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Sniffing Out Tweets that Fail the Green Smell Test


A linguistic-based tool explores the financial cost of using social media for greenwashing

Phone screen with with illustration of factory pipes and green blur
Shutterstock: Goodstudio/iaodesign/CallMeTak

As you scroll through your Twitter feed, you’ll likely come across companies boasting about their green products and initiatives. While their tweets appear believable, it can be hard separating a truthful environmental claim from rank greenwashing. 

A new linguistic-based tool, however, promises to make that job easier. And it also promises to help tease out whether companies take a financial hit from faking their green messaging. 

Divinus Oppong-Tawiah, an assistant professor at Schulich School of Business, co-developed the Twitter tool with Jane Webster of Smith School of Business, as part of their broad research program on the sustainable use of information systems by organizations. 

He says they wanted to study greenwashing from both the consumer’s perspective as well as the company’s — specifically, the impact false environmental claims can have on a firm’s share price. 

“We wanted to find out how we can reduce this dependence on humans . . . and allow customers to make judgments about whether firms are greenwashing by looking at the text itself,” says Oppong-Tawiah, who earned a Master of Science in Management degree at Smith School of Business. “(Additionally), the whole point of identifying greenwashing from an organizational perspective is to figure out whether it has bottom-line implications that organizations should care about.” 

Revealing words 

To collect their data, Oppong-Tawiah and Webster studied the Twitter accounts of 57 publicly traded companies in the oil and gas and automotive industries, focusing on more than 80,000 environmental tweets posted by the companies between 2012 to 2019. 

Drawing from existing psychology research on deceptiveness, they identified multiple linguistic traits that could be clues to whether text within a tweet was truthful or deceptive. Oppong-Tawiah says psychology studies have shown, for example, that people who lie tend to say very little and can be intentionally vague. Therefore, when a company tweets a message that is intended as greenwashing, it would likely feature fewer words and less specific information.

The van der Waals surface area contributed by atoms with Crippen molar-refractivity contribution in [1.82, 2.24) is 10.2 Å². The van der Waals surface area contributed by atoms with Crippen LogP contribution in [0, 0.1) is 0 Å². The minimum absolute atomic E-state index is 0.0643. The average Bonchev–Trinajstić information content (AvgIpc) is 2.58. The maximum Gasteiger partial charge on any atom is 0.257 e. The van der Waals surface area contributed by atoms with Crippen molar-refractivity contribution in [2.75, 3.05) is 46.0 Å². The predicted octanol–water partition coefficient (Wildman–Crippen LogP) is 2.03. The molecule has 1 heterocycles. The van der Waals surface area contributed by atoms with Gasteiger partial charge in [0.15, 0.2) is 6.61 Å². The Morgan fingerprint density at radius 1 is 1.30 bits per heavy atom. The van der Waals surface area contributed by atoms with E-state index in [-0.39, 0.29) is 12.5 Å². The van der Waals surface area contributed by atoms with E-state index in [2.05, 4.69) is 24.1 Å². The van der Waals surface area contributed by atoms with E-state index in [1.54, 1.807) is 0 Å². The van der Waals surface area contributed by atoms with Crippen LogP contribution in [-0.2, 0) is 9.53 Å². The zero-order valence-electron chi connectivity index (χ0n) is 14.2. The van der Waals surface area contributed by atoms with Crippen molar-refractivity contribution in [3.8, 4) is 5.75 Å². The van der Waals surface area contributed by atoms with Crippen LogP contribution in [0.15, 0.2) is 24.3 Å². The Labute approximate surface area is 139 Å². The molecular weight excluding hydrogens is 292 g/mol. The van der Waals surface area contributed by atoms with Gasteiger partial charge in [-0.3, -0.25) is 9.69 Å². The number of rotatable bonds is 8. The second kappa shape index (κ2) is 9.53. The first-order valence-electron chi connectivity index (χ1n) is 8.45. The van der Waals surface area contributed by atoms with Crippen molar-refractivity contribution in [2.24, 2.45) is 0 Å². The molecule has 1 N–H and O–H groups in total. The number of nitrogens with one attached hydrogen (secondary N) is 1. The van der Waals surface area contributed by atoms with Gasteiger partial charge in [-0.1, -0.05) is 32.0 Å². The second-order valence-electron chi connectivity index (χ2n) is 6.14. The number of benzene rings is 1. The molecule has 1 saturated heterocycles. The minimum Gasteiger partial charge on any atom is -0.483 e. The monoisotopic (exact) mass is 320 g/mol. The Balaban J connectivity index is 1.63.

They then used software to identify tweets with these and other linguistic characteristics and ranked how far the messages deviated from the linguistic profile of an ideal non-deceptive tweet.   

Their study used multiple, independent techniques to validate whether the linguistic-based tool identified tweets with a higher likelihood of greenwashing. They compared their results, for example, with ratings by greenwashing experts on Twitter, such as Extinction Rebellion and Greenpeace, and found a high correlation. 

Oppong-Tawiah says determining greenwashing faces obstacles like those that make exposing fake news online so difficult. The tool, however, could help people do a better job of detecting deception in tweets — something that most of us have a hard time doing. “Research has shown that we can only detect lies about 50 per cent of the time,” he says. “When we depend on people to make inferences, there’s always a challenge that we might get it wrong.”